Teens from the St. Pius X Parish, Forked River, high school youth ministry put their faith into action during a week-long mission trip to aid the economically disadvantaged this June. The nine teens and their four adult chaperones participated in the June 17 to 22 Catholic Heart Workcamp session in Lancaster, P.A., performing acts of charity and elbow grease for the economically depressed area.
The New Jersey based teens joined with over 1800 other youth from around the country to perform service projects for the area’s senior citizens. The youth formed work teams with teens from Minnesota, North Carolina and West Virginia to paint home interiors, chop trees, weed gardens, and wash windows for seniors; another group built a duck pond at a local cloisters.
“It was a lot of hard work, but a lot of fun, too,” recalled Jeanne Easton, coordinator of Youth Ministry for St. Pius X Parish, as she described the camaraderie that formed between the new friends as they toiled side by side. The long day of physical labor was supplemented by daily Mass, Rosary recitation and other faith-centered activities.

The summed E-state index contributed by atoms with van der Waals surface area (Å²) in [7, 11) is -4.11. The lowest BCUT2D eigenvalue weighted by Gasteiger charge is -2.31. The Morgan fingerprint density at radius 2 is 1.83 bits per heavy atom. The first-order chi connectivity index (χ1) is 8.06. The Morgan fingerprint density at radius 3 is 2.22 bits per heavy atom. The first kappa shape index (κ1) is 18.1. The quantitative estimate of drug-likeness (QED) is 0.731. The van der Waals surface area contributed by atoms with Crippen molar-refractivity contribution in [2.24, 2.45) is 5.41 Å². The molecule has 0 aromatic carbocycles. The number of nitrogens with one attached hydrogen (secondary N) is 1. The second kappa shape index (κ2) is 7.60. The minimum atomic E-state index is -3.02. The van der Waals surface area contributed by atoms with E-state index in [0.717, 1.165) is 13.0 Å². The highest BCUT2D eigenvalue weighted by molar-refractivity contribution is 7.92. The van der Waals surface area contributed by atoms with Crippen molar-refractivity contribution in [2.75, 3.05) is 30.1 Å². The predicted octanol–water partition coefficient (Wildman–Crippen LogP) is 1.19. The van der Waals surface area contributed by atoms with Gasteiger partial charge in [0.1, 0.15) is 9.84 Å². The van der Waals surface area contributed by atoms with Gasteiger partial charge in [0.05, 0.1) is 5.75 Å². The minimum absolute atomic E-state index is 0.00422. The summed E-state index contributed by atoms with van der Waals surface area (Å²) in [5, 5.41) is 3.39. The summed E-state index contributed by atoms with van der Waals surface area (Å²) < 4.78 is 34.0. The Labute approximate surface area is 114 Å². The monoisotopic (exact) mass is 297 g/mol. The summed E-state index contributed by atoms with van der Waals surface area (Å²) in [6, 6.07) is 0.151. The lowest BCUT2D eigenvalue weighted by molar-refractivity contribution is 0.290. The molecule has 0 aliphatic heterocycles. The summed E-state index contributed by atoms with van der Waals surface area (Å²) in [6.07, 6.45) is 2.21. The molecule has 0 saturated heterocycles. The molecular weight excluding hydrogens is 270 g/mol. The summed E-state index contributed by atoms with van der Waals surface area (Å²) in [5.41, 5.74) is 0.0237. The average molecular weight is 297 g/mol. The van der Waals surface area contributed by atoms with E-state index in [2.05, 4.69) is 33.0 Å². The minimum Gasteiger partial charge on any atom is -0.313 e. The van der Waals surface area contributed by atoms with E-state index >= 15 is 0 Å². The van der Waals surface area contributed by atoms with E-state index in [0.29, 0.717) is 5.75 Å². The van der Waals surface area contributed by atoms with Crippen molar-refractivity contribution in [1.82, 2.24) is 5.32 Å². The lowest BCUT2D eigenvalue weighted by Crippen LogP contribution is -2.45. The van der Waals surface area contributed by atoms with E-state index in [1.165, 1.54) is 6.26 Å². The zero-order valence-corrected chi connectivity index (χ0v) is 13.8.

After the work day was done, the teens assembled in the Catholic high school for communal meals and to dance and sing with Christian musicians, perform skits and give testimony to their faith before lights out for an evening spent on an air mattress in a classroom. “The last night, the seniors they helped came,” Easton remembered. “They came in crying; they gave [the teens] all hugs.”
The Catholic Heart Workcamp program was founded in 1993 by youth ministers from Winter Park, Fla. as an alternative to secular youth work camps. Easton declared, “It was wonderful. All the events were geared towards our faith. The teens really formed a bond with the other teens and the people they served.”
The St. Pius X teen team consisted of Meghan Easton, Jade Gunshefski, Gabe Knipp, Dan McAvoy, Brenna Nelson, Jared Phillips, Jackie Rice, Barry Timony and Regan Traxinger. Despite the hard work in 95-degree temperatures, they were enthusiastic about the week’s labors. “They were transformed in that one six-day experience,” said Jeanne Easton. “On the way home, they all asked when they could go back.”